For two years now, I have been pondering how to teach my students about peer review. Love it or hate it, peer review is an essential part of science. Expert scrutiny makes a huge difference. The review process is why you can trust scientific papers more than, say, the latest political diatribe. It is why I trust what climate scientists say, even though I cannot judge climate science myself.
How to show students the power of this system? I tried just saying it when I first did the course in 2010. The students glazed over. Last year I showed the students a couple of reviews I had got. They seemed slightly more interested.
So this year, I am going to go the whole hog. I am going to do the review process in real time. We’ve just finished the best paper I have ever written. Conceivably, it is the best paper I will ever write (I hope not), and it concerns drug resistance, one of the most important topics of the age. It got bounced from Science two weeks ago – unreviewed. I wept. We’ve since sent it off to Nature. I am sure I will be crushed again. Since this story is likely to run all semester, I figure I can involve the students in the emotional roller coaster. With luck they will learn about the review process, and the essential negativity of science – and that scientists are humans who get really, really emotional about rejection.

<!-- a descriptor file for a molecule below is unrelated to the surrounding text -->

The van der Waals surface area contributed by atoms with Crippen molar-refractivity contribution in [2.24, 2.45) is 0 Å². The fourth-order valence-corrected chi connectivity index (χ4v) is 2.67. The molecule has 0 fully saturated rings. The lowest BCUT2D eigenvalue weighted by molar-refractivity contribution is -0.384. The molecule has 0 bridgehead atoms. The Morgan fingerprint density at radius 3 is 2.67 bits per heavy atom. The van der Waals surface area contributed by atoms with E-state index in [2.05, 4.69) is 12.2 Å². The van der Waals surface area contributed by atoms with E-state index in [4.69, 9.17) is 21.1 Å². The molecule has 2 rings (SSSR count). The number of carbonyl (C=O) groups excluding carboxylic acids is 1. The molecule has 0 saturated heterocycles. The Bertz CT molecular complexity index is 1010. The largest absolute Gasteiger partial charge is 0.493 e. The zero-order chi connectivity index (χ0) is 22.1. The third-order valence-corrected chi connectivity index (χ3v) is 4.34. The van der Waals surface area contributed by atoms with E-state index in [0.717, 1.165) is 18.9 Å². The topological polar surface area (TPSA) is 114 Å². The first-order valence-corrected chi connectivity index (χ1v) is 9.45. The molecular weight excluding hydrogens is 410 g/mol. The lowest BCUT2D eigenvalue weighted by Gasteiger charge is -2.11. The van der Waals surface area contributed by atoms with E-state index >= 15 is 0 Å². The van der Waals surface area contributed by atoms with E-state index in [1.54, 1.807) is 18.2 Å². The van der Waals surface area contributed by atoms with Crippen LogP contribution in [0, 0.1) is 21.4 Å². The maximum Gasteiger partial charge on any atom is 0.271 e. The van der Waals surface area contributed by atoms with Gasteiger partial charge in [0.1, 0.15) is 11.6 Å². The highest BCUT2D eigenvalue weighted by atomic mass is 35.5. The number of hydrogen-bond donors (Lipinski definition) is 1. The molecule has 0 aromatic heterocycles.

I am slightly scared about this experiment. Not normal to bare my soul in front of 178 young people.
Noted added after class: This soul-bearing approach actually seemed to work as a teaching device. The students seemed engaged in the review process. The tragic thing was that the form letter rejection from Nature arrived a few hours before the class, which I duly reported to the students, ….so the saga continues. I wonder if it will be done by semester end. Hopefully, whatever happens, there will be lots of teachable moments.